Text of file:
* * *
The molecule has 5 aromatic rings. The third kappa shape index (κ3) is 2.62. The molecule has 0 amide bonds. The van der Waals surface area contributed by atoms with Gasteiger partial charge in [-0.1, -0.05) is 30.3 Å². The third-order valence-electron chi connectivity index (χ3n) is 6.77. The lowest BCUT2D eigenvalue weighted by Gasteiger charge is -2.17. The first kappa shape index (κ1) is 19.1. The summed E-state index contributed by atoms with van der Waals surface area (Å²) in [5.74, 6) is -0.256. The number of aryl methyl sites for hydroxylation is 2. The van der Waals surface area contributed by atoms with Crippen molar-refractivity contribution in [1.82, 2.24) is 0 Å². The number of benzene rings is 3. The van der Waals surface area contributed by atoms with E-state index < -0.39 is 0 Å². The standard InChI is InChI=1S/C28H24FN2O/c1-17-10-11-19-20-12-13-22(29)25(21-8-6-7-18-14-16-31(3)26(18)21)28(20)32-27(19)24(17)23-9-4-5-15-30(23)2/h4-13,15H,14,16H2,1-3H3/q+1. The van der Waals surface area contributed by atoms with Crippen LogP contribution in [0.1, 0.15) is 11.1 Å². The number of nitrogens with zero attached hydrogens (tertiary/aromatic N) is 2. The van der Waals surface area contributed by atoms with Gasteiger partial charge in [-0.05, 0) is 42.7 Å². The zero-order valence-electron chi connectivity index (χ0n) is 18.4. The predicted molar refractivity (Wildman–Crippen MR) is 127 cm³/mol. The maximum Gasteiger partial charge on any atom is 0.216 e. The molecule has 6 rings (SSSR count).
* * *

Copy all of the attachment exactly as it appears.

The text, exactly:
The molecule has 5 aromatic rings. The third kappa shape index (κ3) is 2.62. The molecule has 0 amide bonds. The van der Waals surface area contributed by atoms with Gasteiger partial charge in [-0.1, -0.05) is 30.3 Å². The third-order valence-electron chi connectivity index (χ3n) is 6.77. The lowest BCUT2D eigenvalue weighted by Gasteiger charge is -2.17. The first kappa shape index (κ1) is 19.1. The summed E-state index contributed by atoms with van der Waals surface area (Å²) in [5.74, 6) is -0.256. The number of aryl methyl sites for hydroxylation is 2. The van der Waals surface area contributed by atoms with Crippen molar-refractivity contribution in [1.82, 2.24) is 0 Å². The number of benzene rings is 3. The van der Waals surface area contributed by atoms with E-state index < -0.39 is 0 Å². The standard InChI is InChI=1S/C28H24FN2O/c1-17-10-11-19-20-12-13-22(29)25(21-8-6-7-18-14-16-31(3)26(18)21)28(20)32-27(19)24(17)23-9-4-5-15-30(23)2/h4-13,15H,14,16H2,1-3H3/q+1. The van der Waals surface area contributed by atoms with Crippen LogP contribution in [0.1, 0.15) is 11.1 Å². The number of nitrogens with zero attached hydrogens (tertiary/aromatic N) is 2. The van der Waals surface area contributed by atoms with Gasteiger partial charge in [-0.05, 0) is 42.7 Å². The zero-order valence-electron chi connectivity index (χ0n) is 18.4. The predicted molar refractivity (Wildman–Crippen MR) is 127 cm³/mol. The maximum Gasteiger partial charge on any atom is 0.216 e. The molecule has 6 rings (SSSR count).